Nibbling my way around the Salon, I made a few more discoveries. The first was there’s nothing quite like a chocolate bar (as opposed to truffles, pralines or other composite delights) for getting the full chocolate hit. Every one of the top chocolatiers present displayed positive libraries of bars — square, round, rectangular, large, medium or bite-sized, and all packaged to within an inch of their lives.
Another revelation was that milk chocolate should not be scorned. Chocolate snobs (I have to admit I’m probably one) generally favor the dark varieties and play one-upmanship games on cacao percentages, the higher the better. That was until I discovered Alpenmilch by celebrated Zurich chocolatier Honold — sinfully smooth and seriously chocolatey, amazing depth of flavor with marked toffee notes, a reminder that Switzerland is the Heimat of milk chocolate. (“High as the Alps in flavor” was the proud marketing slogan for Daniel Peter’s original Gala milk chocolate).
And for one who also has been know to purse lips at the very suggestion of flavored chocolates, I made short work of Honold’s dark (65%) Venezuelan Criollo, dusted with a discreet shower of strawberry flakes and crushed pink peppercorns. Not to mention anything from the newly established, Budapest-based ChocoMe, which makes big, bold, beautifully packaged bars bulging with fruit, nuts and spices.
Salon du Chocolat calendar for 2013
Salvador de Bahia: July 6-8
Paris (professional): Oct. 28-30
Paris (open to the public): Oct. 30-Nov. 3
Lyon, France: Nov. 8-11
Cannes, France: Nov. 22-24
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Final mention of another important trend in the choco-world: The increasing interest in where and how chocolate is sourced — “from bean to bar” is the buzz phrase. The same kind of thing that happened with Terra Madre and Slow Food’s Salone del Gusto is taking place within the Salon du Chocolat: Terra Madre, once a colorful sideshow representing grower-producers from the Third World, is now an integral part of the Salone del Gusto. In just the same way, the Salon is broadening its focus beyond the pure hedonistic pleasure of chocolate to embrace pressing themes like transparent sourcing, conservation, sustainability and equitable work practices.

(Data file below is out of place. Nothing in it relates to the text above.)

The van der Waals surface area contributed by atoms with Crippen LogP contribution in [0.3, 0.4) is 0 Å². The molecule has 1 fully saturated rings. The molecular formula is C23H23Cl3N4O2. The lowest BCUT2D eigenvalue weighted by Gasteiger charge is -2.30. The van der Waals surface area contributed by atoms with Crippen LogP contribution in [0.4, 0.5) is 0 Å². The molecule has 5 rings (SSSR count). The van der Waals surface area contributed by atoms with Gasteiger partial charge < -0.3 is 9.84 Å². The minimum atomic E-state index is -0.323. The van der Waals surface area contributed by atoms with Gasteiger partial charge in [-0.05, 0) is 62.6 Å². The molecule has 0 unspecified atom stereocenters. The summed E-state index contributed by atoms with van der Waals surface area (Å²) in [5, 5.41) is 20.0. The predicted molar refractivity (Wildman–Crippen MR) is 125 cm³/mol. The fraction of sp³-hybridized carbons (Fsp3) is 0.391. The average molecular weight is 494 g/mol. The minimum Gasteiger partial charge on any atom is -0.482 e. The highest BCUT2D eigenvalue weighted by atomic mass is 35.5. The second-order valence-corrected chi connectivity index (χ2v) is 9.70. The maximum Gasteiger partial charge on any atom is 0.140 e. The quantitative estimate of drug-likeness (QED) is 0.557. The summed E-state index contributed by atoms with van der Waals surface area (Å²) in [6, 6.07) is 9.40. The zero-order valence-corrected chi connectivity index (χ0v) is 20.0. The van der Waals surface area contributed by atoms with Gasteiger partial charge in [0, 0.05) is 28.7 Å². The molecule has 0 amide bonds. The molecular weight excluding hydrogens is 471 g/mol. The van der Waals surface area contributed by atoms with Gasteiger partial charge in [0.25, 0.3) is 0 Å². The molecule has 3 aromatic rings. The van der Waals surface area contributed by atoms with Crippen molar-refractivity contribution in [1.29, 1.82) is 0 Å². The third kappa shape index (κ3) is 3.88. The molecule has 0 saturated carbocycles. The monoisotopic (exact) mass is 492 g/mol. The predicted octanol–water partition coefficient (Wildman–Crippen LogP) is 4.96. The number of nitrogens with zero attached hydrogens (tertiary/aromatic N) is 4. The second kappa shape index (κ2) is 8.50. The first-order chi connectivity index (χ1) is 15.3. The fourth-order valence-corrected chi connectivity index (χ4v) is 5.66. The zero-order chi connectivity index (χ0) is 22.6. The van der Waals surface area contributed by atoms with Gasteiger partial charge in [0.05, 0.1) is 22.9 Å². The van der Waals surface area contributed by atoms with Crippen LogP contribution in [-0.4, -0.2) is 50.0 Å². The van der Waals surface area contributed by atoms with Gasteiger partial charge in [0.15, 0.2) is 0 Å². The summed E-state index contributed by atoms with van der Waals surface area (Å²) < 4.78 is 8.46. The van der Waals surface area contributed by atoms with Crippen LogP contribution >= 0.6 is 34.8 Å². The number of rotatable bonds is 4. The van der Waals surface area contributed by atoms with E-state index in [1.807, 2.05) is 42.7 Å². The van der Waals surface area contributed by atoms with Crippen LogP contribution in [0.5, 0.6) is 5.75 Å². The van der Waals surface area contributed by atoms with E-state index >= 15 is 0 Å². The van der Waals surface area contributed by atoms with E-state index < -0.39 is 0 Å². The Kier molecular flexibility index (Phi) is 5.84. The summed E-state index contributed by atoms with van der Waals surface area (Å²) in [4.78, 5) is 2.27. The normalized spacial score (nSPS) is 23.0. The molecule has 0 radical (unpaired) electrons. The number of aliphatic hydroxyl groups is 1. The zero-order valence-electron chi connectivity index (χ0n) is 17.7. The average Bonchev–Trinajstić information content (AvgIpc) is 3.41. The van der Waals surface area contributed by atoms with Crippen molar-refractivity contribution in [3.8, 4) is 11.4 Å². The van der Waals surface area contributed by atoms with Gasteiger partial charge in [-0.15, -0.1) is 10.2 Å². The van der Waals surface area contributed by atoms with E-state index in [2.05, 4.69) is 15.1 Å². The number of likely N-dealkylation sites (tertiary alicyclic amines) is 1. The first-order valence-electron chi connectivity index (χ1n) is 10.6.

Original Beans (Amsterdam) and Idilio Origins (Basel), present at the Zurich Salon, are widely admired for their ethical business model and emphasis on sustainability. Each sets up long-term contracts with individual cacao growers not only in traditional grower countries like Ecuador and Venezuela but also, in the case of Original Beans, in the war-torn Congo, which has no history as a cacao producer. They pay significantly above fair-trade rates and focus on single-origin chocolate, emphasizing not only on the cacao type (Criollo is king) but also the terroir in which it is grown.
The Salon du Chocolat provides a fabulous showcase not just for the finest chocolate but also for the latest trends. The good news is there’s one coming soon to a city near you.
Top photo: Alpenmilch chocolate bars. Credit: Sue Style